Port Forwarding in Windows

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In Microsoft Windows, starting from Windows XP, there is a built-in ability to set up network ports forwarding (port forwarding). Due to it, any connection coming to any port can be forwarded to another local port or even to port on remote computer. Not necessarily that the system has a service listens on this port.


Port forwarding in Windows can be configured using Portproxy mode of the command Netsh. The syntax of this command is as follows:
netsh interface portproxy add v4tov4 listenaddress=localaddress listenport=localport connectaddress=destaddress connectport=destport

  1. listenaddress is a local ip address waiting for a connection
  2. listenport listening port (the connection is waited on it)
  3. connectaddress is an IP address  or  DNS name to which the connection will be forwarded
  4. connectport is a TCP port to which the connection from listenport is forwarded to

Suppose, that our task is to make the RDP service to respond on a non-standard port, for example 3340 (the port can be changed in the settings of the service, but we will use RDP to make it easier to demonstrate forwarding).

Start the command prompt as an administrator and perform the following command:

netsh interface portproxy add v4tov4 listenport=3340 listenaddress= connectport=3389 connectaddress=

Windows 7 port forward rule

Using netstat make sure that port 3340 is listened now

netstat -ano | findstr :3340

netstat -ano - Get process PID

You can find out what process is listening to this port use its PID (in our example, the PID is 336):

tasklist | findstr 336

Let’s try to connect to this computer from a remote system using any RDP client. Port 3340 should be specified as the RDP port. (It is specified after the column following the RDP server address):

RDP client connect to different port

The connection should be established  successful.

Important. Make sure that your firewall (Windows Firewall or a third-party one that are often included into an antivirus software) allows incoming connections to the new port. If necessary, you can add a new Windows Firewall rule using this command:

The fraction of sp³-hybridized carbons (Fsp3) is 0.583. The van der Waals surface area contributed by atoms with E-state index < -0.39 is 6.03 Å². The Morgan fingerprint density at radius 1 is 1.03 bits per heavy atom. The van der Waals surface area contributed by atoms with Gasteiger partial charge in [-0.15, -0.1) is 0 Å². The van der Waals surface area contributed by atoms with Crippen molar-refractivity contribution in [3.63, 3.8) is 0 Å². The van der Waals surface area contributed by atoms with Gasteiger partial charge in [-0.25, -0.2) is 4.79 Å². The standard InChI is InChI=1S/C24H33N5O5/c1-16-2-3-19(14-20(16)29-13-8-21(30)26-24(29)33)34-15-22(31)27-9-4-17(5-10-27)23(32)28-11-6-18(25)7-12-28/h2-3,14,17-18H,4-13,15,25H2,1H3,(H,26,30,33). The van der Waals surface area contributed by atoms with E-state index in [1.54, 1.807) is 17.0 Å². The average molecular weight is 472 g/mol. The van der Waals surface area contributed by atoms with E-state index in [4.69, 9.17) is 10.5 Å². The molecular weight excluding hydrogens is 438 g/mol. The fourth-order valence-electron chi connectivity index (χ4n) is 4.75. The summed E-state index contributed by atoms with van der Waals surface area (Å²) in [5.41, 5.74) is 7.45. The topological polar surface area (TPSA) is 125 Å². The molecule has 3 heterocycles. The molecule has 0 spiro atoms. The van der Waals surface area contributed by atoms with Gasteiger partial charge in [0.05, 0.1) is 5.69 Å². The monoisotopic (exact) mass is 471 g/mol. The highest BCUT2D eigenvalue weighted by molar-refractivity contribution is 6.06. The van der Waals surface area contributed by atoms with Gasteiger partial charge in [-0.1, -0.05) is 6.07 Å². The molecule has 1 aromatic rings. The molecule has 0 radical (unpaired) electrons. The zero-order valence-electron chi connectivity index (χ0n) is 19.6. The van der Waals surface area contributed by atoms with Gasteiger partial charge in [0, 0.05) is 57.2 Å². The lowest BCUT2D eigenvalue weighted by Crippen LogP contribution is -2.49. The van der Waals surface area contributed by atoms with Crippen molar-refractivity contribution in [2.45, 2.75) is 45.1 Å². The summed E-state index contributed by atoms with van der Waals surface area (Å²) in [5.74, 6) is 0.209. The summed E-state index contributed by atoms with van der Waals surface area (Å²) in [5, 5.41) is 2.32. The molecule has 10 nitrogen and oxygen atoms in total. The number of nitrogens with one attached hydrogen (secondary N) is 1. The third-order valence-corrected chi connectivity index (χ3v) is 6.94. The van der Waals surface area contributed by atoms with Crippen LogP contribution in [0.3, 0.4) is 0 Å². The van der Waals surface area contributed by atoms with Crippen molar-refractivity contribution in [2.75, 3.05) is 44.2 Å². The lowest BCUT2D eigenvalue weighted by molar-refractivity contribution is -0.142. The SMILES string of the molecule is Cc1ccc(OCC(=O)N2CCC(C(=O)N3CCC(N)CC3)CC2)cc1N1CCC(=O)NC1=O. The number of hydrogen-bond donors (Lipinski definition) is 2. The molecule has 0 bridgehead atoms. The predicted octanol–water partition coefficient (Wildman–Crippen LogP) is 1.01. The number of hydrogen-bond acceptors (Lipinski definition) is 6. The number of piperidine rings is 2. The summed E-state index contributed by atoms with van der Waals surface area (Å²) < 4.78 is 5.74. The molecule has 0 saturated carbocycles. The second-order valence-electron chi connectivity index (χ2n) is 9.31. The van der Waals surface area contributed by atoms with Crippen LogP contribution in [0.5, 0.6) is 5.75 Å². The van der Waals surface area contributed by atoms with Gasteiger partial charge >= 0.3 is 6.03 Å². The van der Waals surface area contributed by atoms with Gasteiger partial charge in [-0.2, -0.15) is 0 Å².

netsh advfirewall firewall add rule name=”RDP_3340” protocol=TCP dir=in localip=  localport=3340 action=allow

Display the list of forwarding rules in the system:

netsh interface portproxy show all

In our case there is only one forwarding rule from port 3340 to 3389:

Listen on ipv4:             Connect to ipv4:
Address         Port        Address         Port
--------------- ----------  --------------- ----------     3340     3389

Tip. Also, portproxy settings can be obtained as follows:
netsh interface portproxy dump
# Port Proxy configuration
pushd interface portproxy
add v4tov4 listenport=3340 connectaddress= connectport=3389
# End of Port Proxy configuration

netsh interface portproxy dump

To remove a forwarding rule:

netsh interface portproxy delete v4tov4 listenport=3340 listenaddress=

Display all port forward rules

To clear all current forwarding rules:

netsh interface portproxy reset

Important. This forwarding scheme works only for TCP ports. You won’t be able to forward UDP ports this way. Also you can’t use as connectaddress.

If you wont  to forward an incoming TCP connection to another computer, the command can look like this:

netsh interface portproxy add v4tov4 listenport=3389 listenaddress= connectport=3389 connectaddress=

This rule forwards all incoming RDP requests to the IP address

Another portproxy feature is an opportunity to make it look like any remote network service is operating locally.

For example, forward the connection from the local port 5555 to the remote address (CNN website):

netsh interface portproxy add v4tov4 listenport=5555 connectport=80 connectaddress= protocol=tcp

Now if you go to http://localhost:5555/ in your browser, CNN Start page will open. So despite the browser addresses the local computer, it opens a remote page.